Cox v. Board of Trustees of the University of Arkansas

Filing 11

ORDER denying 3 motion to dismiss as to Cox's hostile work environment claim; and granted as to all other claims. Signed by Judge D. P. Marshall Jr. on 7/9/2024. (jak)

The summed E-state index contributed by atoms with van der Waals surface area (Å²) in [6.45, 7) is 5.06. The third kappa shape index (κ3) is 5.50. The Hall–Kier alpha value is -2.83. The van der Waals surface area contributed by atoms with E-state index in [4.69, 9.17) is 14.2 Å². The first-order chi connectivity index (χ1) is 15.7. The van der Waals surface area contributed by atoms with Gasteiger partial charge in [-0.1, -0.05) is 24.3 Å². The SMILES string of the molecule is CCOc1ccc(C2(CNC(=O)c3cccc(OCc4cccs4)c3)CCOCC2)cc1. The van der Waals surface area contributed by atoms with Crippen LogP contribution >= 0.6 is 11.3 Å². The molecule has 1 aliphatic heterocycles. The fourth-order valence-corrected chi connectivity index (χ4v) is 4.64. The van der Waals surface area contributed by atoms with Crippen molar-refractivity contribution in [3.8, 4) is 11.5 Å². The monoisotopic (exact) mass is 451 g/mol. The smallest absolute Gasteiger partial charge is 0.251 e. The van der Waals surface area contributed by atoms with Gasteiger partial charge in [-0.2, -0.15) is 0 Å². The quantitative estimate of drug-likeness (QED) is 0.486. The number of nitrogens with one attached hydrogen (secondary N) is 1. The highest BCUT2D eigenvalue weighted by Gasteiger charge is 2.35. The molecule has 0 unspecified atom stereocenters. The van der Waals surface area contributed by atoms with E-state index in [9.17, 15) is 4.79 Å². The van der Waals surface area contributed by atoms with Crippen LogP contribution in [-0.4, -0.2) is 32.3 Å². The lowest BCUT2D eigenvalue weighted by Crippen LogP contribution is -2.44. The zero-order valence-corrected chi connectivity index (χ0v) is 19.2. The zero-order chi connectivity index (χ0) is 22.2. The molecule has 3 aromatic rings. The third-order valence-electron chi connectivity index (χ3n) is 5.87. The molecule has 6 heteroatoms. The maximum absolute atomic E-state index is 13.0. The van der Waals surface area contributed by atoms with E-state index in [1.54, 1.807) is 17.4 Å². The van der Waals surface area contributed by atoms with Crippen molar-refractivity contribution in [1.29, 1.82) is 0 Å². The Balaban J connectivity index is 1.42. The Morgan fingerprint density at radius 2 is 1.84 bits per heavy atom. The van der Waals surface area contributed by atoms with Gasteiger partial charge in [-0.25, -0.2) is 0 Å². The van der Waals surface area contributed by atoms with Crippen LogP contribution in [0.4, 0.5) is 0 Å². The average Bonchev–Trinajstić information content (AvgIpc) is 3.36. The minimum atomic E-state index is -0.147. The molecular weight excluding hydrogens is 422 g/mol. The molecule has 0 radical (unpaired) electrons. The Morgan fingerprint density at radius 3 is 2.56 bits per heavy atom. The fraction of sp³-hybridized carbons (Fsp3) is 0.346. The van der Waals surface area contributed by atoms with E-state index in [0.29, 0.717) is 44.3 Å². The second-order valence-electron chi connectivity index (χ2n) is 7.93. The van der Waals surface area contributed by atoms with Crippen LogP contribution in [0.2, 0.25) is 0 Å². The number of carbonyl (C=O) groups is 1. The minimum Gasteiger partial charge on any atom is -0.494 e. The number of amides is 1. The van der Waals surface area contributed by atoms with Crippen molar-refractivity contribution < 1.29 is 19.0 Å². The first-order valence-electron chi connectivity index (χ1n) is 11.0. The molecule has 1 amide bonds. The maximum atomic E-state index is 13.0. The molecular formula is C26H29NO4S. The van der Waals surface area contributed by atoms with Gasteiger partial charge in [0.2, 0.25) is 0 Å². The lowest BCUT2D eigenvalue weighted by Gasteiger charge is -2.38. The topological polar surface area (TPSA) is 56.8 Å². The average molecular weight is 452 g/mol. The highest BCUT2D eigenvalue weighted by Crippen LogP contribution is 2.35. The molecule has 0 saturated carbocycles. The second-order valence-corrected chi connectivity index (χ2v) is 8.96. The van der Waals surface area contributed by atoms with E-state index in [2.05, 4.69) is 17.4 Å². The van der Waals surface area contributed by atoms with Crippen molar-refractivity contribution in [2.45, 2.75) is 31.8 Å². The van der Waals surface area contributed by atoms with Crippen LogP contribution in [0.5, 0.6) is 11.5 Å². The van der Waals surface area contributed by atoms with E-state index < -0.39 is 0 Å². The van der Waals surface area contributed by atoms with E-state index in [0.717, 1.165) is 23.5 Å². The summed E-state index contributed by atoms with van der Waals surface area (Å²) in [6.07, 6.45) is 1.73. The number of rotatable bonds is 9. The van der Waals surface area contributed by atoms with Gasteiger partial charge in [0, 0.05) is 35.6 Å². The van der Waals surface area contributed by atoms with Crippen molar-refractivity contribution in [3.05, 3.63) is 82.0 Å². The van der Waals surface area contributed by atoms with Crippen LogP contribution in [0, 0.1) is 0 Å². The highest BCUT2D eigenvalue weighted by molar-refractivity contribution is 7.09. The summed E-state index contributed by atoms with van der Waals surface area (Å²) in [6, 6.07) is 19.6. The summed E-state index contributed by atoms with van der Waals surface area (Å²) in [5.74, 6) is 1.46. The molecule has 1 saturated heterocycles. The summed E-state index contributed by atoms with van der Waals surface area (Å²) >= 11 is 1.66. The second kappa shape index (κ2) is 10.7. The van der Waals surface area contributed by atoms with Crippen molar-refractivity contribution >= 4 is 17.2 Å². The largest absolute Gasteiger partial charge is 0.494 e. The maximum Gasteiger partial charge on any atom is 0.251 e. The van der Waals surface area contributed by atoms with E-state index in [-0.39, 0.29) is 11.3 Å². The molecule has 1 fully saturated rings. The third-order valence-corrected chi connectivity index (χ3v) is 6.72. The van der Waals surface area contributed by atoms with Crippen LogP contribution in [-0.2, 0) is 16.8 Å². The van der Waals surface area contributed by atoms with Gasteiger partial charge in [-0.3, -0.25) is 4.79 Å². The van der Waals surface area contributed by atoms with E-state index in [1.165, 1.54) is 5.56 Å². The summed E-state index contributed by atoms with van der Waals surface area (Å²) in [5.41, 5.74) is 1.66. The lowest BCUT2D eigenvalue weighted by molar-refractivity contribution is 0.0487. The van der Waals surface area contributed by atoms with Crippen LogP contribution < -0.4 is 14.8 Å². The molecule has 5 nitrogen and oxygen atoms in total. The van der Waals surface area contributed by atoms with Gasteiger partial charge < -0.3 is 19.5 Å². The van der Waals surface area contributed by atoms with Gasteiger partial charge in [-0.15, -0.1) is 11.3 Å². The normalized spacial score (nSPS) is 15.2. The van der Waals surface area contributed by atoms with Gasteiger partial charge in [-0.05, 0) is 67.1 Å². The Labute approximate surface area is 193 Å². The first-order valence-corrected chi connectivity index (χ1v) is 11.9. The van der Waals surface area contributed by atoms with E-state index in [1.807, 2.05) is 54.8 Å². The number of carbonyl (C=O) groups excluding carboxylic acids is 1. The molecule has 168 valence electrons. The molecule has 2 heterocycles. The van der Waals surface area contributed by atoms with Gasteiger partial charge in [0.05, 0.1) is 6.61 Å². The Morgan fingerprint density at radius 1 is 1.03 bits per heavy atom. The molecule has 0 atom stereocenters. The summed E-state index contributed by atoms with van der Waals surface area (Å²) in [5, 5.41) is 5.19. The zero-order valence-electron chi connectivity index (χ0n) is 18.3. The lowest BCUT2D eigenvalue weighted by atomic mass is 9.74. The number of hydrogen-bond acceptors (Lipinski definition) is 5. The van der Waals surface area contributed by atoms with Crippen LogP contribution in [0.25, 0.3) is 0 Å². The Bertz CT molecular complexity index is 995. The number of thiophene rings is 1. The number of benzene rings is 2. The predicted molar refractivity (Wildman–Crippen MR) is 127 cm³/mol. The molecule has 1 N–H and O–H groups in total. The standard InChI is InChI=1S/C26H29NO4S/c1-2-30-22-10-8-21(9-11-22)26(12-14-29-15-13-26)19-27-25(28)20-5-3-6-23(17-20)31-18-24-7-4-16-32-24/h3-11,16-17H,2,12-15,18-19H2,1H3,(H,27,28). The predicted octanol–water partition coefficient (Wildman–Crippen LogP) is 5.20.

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IN THE UNITED STATES DISTRICT COURT EASTERN DISTRICT OF ARKANSAS NORTHERN DIVISION PLAINTIFF BRENDA COX No. 3:24 -cv-15-DPM v. BOARD OF TRUSTEES OF THE UNIVERSITY OF ARKANSAS DEFENDANT ORDER Brenda Cox has sued the University of Arkansas's Board of Trustees for many discrimination-based claims. The University moves to dismiss her complaint. In response, Cox has winnowed her claims to two Title VII violations: a sexually hostile work environment, and a constructive discharge. Doc. 6 at 2 & 11. Whether Cox has alleged an objectively hostile work environment depends on the totality of the circumstances. Warmington v. Board of Regents of the University of Minnesota, 998 F.3d 789, 799 (8th Cir. 2021). The Court considers: "the frequency and severity of the discriminatory conduct, whether the conduct was physically threatening or humiliating, as opposed to a mere offensive utterance, and whether the conduct unreasonably interfered with the employee's work performance." Ibid. (quotations omitted). The Court construes Cox's complaint liberally, accepting her pleaded facts as true and drawing all reasonable inferences in her favor. Cook v. George's, Inc., 952 F.3d 935, 938 (8th Cir. 2020). Cox worked as a family consumer science agent for the University of Arkansas System Division of Agriculture for thirteen months - from June 2022 to July 2023. She worked at the Division's extension office in rural Harrisburg, Arkansas. Her supervisor was Craig Allen. She says his sex-based discrimination pervaded their small office in several ways. First, Cox alleges that Allen regularly used misogynistic slurs to demean others around the office. He often reminded Cox that he "hated" her female predecessor and that he "wouldn't piss on that bitch if she were standing in the road on fire." Doc. 1 at 6. Cox says these incessant comments were intended for her ears. On one occasion, when a male county employee was struggling to move furniture, Allen called him a "puss" and later boasted about it in front of her. Ibid. Second, Cox says she was "forced to witness" Allen's "physically inappropriate" relationship with his female assistant on a regular basis. Doc. TI at 9. According to Cox, it was commonplace for Allen to massage his assistant's shoulders, give her "bear hugs," bring her food, and give her special treatment. He even gave her a pistol at some point. All this, Cox says, caused her "significant distress" at work. Doc. 1 at 6. Last, Cox claims that Allen treated her worse than her peer, a male agent named Jeffrey Works. She says Works regularly came in late, -2- took extended lunches, left early, conducted his personal business on the phone during work hours, and left work for personal appointments. Works bragged to Cox that he "regularly left early from September through November to participate in an urban deer hunt[,]" and that he once took a nap at his desk because he had gone duck hunting before work. Doc. 1 at 4-5. Cox says Allen repeatedly complained to her about Works's poor performance but never took corrective action. Rather, he made her finish Works's tasks, which often resulted in her working forty -plus hour weeks. On one occasion after Cox had just worked a - fifty-five-hour week, including a Saturday she asked Allen for a day - off. He denied her request and told her to "suck it up." Doc. 1 at 4. Pointing to Works, Cox claims Allen was less flexible with her hours because she's a woman. In March 2023, Cox complained about Allen's behavior to the Division's district director, Jerry Clemons. Clemons wasn't surprised. He alluded to past issues with Allen, but said he thought Allen "had gotten better" because there hadn't been any recent issues. Doc. TI at 7. Clemons relayed Cox's complaint to the Division's compliance officer, Barbara Batiste. Batiste opened an investigation shortly after. According to Cox, the investigation only made matters worse. She says Allen and her coworkers began excluding her from meetings, leaving her off emails, and ignoring her around the office. In June 2023, three months after complaining, Cox informed Batiste that she hadn't -3- seen any changes in Allen's behavior and that she was now being "isolated and ostracized" at work. Doc. TI at 7-8. Batiste told her that she was meeting with Allen about Cox's complaint but gave no status update on the investigation. Cox resigned two weeks later. She then filed a timely charge of discrimination with the Equal Employment Opportunity Commission. * The University argues two grounds for dismissal of Cox's hostile work environment claim: failure to exhaust, and failure to state a claim. Although Cox didn't attach her EEOC charge to her complaint, she referred to it. "Plaintiff filed a timely charge with the EEOC, received a right to sue letter, and thus exhausted her administrative remedies." Doc. TI at 9. Cox's charge, Doc. 3 -TI, is therefore embraced by her complaint. Blakley v. Schiumberger Technology Corp., 648 F.3d 921, 931 (8th Cir. 2011). The no -exhaustion defense is unpersuasive. The University first contends that Cox's charge didn't "identify a hostile work environment as a basis for her claim." Doc. 4 at 6. It's true that Cox didn't list a hostile environment in the form's discrimination-basis box. But her charge reads, in part: On or about March 2, 2023, I filed an internal complaint... stating that I felt discriminated against because of my sex and age. Since filing the complaint, I was subjected to on-going harassment and a hostile work environment. 4 Doc. 3-TI (emphasis added). That sentence suffices. The University next argues that Cox's claim exceeds her charge's scope because her complaint includes harassment allegations from before March 2023. The Court disagrees. The charge, construed liberally, must give fair notice of alleged wrongs; it need not specify each and every supporting fact. Parisi v. Boeing Co., 400 F.3d 583, 585 (8th Cir. 2005). Cox's charge provides adequate notice of "on-going" hostile behavior by Allen that started before, and continued after, March 2023. And her claim reasonably relates to her charge. Ibid. Accepting Cox's pleaded facts as true, and drawing all reasonable inferences in her favor, she has stated a plausible hostile work environment claim. The University is correct that some incidents - like Allen's denial of her time -off request and his comments to the male county employee - only happened once. But these incidents were neither "isolated" nor "sporadic." Blomker v. Jewell, 831 F.3d 1051, 1057 (8th Cir. 2016). They're examples that must be read in context. Cox alleges routine and regular unwelcome, sex-based harassment by her boss that spanned the thirteen months of her employment. Compare Blomker, 831 F.3d at 1054-55 (seven incidents involving two different men over three years); Warmington, 998 F.3d at 800 (sporadic incidents over "a number of years"). This harassment, Cox says, affected her work in several ways: She was constantly uncomfortable in the office; she had to work longer hours than necessary; she had to do a peer's work; she was excluded from work-related meetings and emails; and she ultimately felt the need to resign. To be sure, Allen's conduct was neither physically threatening nor humiliating. Warmington, 998 F.3d at 799. And Cox pleads that, despite the circumstances, the quality of her work never suffered. Taking the record in the light most favorable to her, that outcome shows grit, not an empty claim. Considering all the circumstances, Cox has alleged a pattern of sex-based harassment that was sufficiently pervasive to alter the conditions of her employment. That leaves Cox's constructive discharge claim. She must show two things here: that a reasonable person in her situation would find her working conditions intolerable; and that the Division intended to force her to quit. Bell v. Baptist Health, 60 F.4th 1198,1203 (8th Cir. 2023). Cox hasn't cleared this high bar. She pleads no facts showing that the Division intended her to quit, or that it was reasonably foreseeable that she would quit. Her mid-investigation resignation was "contrary to her obligation not to assume the worst and not to jump to conclusions too quickly." Brenneman v. Famous Dave's of America, Inc., 507 F.3d 1139, 1144-45 (8th Cir. 2007). The investigation was progressing slowly, but not so slowly that one could reasonably infer that it was a sham or that the Division wanted her out. Her constructive discharge claim will therefore be dismissed without prejudice. -6- * * * The University's motion to dismiss, Doc. 3, is denied as to Cox's hostile work environment claim; it's granted as to all other claims. So Ordered. D.P. Marshall Jr. United States District Judge /y2o?Jt -7-